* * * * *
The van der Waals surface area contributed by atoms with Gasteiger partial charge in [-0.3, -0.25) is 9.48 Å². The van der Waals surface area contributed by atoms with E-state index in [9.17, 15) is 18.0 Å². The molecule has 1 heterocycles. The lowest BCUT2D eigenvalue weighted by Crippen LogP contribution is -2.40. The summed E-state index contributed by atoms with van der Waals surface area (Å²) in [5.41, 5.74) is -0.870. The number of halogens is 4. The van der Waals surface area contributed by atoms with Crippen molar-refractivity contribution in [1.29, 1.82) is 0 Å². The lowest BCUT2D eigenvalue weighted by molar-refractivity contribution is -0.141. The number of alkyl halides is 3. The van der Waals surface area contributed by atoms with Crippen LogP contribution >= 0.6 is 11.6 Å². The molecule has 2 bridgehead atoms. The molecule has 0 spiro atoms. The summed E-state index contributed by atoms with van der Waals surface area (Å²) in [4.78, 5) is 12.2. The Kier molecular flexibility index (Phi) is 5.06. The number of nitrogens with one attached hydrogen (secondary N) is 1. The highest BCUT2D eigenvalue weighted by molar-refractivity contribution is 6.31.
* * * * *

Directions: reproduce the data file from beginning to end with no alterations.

The van der Waals surface area contributed by atoms with Gasteiger partial charge in [-0.3, -0.25) is 9.48 Å². The van der Waals surface area contributed by atoms with E-state index in [9.17, 15) is 18.0 Å². The molecule has 1 heterocycles. The lowest BCUT2D eigenvalue weighted by Crippen LogP contribution is -2.40. The summed E-state index contributed by atoms with van der Waals surface area (Å²) in [5.41, 5.74) is -0.870. The number of halogens is 4. The van der Waals surface area contributed by atoms with Crippen molar-refractivity contribution in [1.29, 1.82) is 0 Å². The lowest BCUT2D eigenvalue weighted by molar-refractivity contribution is -0.141. The number of alkyl halides is 3. The van der Waals surface area contributed by atoms with Crippen LogP contribution >= 0.6 is 11.6 Å². The molecule has 2 bridgehead atoms. The molecule has 0 spiro atoms. The summed E-state index contributed by atoms with van der Waals surface area (Å²) in [4.78, 5) is 12.2. The Kier molecular flexibility index (Phi) is 5.06. The number of nitrogens with one attached hydrogen (secondary N) is 1. The highest BCUT2D eigenvalue weighted by molar-refractivity contribution is 6.31.